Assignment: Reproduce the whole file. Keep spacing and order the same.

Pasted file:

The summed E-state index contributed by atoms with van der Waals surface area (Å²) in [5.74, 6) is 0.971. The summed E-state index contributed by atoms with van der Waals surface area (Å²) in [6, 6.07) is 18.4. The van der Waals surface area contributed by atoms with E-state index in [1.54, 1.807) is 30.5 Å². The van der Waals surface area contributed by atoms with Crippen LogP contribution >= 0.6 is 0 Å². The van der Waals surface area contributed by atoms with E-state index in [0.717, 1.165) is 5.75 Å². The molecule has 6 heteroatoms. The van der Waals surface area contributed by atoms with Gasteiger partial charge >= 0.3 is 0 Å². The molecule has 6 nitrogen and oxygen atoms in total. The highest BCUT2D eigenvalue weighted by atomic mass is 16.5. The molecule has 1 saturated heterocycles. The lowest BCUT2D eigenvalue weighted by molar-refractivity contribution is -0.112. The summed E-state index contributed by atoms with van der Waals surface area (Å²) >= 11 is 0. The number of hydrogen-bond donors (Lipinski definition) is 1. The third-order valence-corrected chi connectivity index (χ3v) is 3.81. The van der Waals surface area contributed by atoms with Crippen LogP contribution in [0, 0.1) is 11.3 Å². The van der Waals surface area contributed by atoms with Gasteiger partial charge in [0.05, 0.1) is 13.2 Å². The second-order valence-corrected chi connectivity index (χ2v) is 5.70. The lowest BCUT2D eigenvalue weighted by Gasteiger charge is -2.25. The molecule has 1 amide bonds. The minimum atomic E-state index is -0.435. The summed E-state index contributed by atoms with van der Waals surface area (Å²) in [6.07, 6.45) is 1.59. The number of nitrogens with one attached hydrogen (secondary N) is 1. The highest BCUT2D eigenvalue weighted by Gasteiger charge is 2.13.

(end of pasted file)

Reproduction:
The summed E-state index contributed by atoms with van der Waals surface area (Å²) in [5.74, 6) is 0.971. The summed E-state index contributed by atoms with van der Waals surface area (Å²) in [6, 6.07) is 18.4. The van der Waals surface area contributed by atoms with E-state index in [1.54, 1.807) is 30.5 Å². The van der Waals surface area contributed by atoms with Crippen LogP contribution >= 0.6 is 0 Å². The van der Waals surface area contributed by atoms with E-state index in [0.717, 1.165) is 5.75 Å². The molecule has 6 heteroatoms. The van der Waals surface area contributed by atoms with Gasteiger partial charge >= 0.3 is 0 Å². The molecule has 6 nitrogen and oxygen atoms in total. The highest BCUT2D eigenvalue weighted by atomic mass is 16.5. The molecule has 1 saturated heterocycles. The lowest BCUT2D eigenvalue weighted by molar-refractivity contribution is -0.112. The summed E-state index contributed by atoms with van der Waals surface area (Å²) >= 11 is 0. The number of hydrogen-bond donors (Lipinski definition) is 1. The third-order valence-corrected chi connectivity index (χ3v) is 3.81. The van der Waals surface area contributed by atoms with Crippen LogP contribution in [0, 0.1) is 11.3 Å². The van der Waals surface area contributed by atoms with Gasteiger partial charge in [0.05, 0.1) is 13.2 Å². The second-order valence-corrected chi connectivity index (χ2v) is 5.70. The lowest BCUT2D eigenvalue weighted by Gasteiger charge is -2.25. The molecule has 1 amide bonds. The minimum atomic E-state index is -0.435. The summed E-state index contributed by atoms with van der Waals surface area (Å²) in [6.07, 6.45) is 1.59. The number of nitrogens with one attached hydrogen (secondary N) is 1. The highest BCUT2D eigenvalue weighted by Gasteiger charge is 2.13.